For New Gardeners

Your new veggies may be the most fun produce that you've ever had in the kitchen. Here is some basic advice to get started.

Warm Season v. Cool Season

Warm-season vegetables such as tomatoes, eggplant, and cucumbers grow in the frost-free weather of late spring until fall. Cool-season vegetables such as lettuce and broccoli grow in the cooler weather of early spring and fall, and most withstand light frosts. If you're looking at our plants on the shelf, it's probably time to plant them.

3 Must-Haves

In vegetable gardening, three things are absolutely crucial for success: full sun, good soil, and plenty of water. The next factors also make a big difference:

  • varieties adapted to your area (we've done that for you)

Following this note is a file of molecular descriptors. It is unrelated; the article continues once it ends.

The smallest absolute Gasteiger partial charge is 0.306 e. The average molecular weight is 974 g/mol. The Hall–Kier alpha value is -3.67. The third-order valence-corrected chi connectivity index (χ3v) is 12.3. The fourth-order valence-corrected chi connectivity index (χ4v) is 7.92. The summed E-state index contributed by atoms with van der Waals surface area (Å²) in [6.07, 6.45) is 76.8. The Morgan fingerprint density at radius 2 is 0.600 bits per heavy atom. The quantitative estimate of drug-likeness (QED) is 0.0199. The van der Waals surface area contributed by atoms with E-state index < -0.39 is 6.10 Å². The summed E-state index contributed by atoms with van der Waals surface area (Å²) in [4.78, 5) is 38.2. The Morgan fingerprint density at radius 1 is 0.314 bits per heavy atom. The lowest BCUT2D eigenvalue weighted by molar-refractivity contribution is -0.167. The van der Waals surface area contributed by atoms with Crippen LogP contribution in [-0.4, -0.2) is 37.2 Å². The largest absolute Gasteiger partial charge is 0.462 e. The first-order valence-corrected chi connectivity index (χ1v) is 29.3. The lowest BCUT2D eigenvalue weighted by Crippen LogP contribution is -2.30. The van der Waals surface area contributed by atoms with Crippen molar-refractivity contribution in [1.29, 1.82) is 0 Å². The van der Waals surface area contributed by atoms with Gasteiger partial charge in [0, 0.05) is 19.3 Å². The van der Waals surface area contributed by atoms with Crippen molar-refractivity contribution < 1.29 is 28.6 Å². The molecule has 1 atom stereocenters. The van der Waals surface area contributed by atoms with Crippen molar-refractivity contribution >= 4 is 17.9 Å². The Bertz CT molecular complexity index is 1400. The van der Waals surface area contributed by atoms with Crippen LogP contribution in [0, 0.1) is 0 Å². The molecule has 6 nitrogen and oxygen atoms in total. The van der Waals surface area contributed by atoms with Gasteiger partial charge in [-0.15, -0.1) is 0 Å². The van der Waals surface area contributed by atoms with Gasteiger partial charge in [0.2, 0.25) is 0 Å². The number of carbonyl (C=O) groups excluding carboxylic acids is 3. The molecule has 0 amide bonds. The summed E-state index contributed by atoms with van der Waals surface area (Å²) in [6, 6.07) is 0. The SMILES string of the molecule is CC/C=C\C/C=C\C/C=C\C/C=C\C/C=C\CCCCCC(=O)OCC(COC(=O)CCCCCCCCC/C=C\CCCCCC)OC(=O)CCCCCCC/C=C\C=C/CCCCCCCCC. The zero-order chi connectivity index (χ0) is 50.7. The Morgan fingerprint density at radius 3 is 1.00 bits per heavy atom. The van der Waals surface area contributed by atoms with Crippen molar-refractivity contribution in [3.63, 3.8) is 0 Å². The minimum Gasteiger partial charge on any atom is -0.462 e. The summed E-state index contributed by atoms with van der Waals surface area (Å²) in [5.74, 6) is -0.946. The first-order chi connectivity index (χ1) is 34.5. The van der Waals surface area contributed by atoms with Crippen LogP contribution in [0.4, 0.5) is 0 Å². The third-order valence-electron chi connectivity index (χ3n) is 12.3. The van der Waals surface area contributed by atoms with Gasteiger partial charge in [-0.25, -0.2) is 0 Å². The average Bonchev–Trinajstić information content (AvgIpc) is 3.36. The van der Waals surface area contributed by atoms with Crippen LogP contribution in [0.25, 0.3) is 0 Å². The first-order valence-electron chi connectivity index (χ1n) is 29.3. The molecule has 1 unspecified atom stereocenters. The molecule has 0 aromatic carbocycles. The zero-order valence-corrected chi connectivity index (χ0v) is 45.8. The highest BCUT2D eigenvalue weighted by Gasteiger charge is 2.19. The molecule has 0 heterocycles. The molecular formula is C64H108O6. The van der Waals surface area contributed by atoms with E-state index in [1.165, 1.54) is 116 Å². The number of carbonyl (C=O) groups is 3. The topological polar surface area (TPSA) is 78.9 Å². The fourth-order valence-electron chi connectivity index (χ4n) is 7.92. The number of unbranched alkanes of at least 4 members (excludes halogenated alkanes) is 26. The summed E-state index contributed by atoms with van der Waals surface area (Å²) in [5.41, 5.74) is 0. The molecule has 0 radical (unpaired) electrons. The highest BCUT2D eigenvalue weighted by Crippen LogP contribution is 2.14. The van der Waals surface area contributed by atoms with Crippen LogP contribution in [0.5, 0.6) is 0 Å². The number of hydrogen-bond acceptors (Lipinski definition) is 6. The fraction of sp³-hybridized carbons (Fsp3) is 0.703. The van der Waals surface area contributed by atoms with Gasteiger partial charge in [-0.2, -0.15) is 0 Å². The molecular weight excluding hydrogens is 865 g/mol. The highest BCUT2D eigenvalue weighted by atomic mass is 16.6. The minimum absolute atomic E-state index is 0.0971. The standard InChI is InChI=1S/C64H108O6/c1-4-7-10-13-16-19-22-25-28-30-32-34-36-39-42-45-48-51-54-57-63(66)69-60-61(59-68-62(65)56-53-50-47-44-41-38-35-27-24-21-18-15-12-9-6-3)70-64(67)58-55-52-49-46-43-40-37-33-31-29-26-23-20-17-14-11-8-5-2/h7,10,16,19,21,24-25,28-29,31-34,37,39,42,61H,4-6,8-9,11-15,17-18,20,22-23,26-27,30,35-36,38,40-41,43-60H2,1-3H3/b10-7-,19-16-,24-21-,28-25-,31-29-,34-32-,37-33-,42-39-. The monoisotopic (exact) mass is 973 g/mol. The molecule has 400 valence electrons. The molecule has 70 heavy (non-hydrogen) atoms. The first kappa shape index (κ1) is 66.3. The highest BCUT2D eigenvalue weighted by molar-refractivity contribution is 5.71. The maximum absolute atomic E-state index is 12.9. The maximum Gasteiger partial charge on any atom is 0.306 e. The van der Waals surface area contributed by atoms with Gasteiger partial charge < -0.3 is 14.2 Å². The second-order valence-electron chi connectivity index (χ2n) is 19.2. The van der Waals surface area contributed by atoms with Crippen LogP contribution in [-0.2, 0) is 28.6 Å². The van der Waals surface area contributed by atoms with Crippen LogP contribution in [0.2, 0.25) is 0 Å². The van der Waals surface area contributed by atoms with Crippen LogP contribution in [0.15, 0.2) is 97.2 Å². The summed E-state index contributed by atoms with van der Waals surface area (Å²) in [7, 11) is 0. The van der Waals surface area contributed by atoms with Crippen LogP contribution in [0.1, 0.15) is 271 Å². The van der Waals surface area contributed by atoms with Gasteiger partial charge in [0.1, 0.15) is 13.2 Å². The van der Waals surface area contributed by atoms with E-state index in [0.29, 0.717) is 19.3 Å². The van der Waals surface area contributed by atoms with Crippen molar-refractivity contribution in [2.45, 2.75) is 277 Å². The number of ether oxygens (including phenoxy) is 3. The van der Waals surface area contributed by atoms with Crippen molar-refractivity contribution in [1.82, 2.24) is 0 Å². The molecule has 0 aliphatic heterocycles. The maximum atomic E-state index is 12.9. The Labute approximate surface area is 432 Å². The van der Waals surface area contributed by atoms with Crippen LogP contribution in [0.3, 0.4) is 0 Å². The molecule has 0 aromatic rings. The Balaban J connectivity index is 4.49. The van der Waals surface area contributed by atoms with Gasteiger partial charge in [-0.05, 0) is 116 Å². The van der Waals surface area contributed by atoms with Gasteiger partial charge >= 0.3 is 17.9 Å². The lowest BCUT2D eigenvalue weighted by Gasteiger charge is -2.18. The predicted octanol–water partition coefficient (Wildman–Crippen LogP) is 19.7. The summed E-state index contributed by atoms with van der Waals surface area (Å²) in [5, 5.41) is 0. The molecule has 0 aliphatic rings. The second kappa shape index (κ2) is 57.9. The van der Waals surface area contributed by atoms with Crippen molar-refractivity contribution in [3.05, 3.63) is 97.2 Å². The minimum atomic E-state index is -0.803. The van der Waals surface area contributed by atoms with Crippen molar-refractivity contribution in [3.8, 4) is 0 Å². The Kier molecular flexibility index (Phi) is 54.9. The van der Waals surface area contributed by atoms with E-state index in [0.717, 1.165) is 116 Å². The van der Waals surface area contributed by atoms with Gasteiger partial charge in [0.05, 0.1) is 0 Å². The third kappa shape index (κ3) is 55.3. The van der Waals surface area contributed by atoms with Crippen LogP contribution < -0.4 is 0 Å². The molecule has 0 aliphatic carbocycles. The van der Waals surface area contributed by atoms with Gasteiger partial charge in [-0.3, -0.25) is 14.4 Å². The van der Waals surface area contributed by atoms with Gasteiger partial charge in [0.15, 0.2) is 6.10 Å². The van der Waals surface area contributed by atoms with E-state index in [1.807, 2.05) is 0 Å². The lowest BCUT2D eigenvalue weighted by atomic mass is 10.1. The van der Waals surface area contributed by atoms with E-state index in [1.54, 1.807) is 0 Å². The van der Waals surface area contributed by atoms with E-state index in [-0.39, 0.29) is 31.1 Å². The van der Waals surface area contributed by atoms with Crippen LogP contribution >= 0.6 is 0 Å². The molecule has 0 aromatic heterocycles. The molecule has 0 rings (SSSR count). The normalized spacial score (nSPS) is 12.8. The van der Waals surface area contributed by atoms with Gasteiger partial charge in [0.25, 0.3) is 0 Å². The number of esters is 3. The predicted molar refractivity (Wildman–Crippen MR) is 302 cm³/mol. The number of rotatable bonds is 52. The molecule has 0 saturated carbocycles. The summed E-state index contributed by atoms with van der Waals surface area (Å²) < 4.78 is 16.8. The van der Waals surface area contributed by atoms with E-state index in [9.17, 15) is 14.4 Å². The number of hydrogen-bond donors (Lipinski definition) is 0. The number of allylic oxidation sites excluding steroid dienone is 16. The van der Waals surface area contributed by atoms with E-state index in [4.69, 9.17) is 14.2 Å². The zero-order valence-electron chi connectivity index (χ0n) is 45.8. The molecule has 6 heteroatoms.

• good care
  • identifying and controlling pests

Prepare for Harvest

You'll be surprised how quickly vegetables grow from young plant to harvest size—most in 14 to 90 days, depending on the plant. Our plant tags will tell you. Pay attention to your veggies! With most veggies and herbs, the more you harvest the more they produce, if you water and feed them well.

Tips from Experience »

  1. Don't make your first garden too big. A few extra-large containers or a 4 x 4 raised bed are easy ways to learn. Look at the planting plans for ideas.
  2. The first season is usually the hardest because of the time, cost, and work in setting up the garden. The next time it is much, much easier. The main setup will have been done.
  3. Don't give up. You will make mistakes. All gardeners have. Check your garden almost daily for water, pest control, and harvest. If you do that, you will discover another joy of living. What you do in the garden is as rewarding as the harvest. Enjoy and browse our mobile site for help, and check for more info on our desktop site,

Posted in: Growing Basics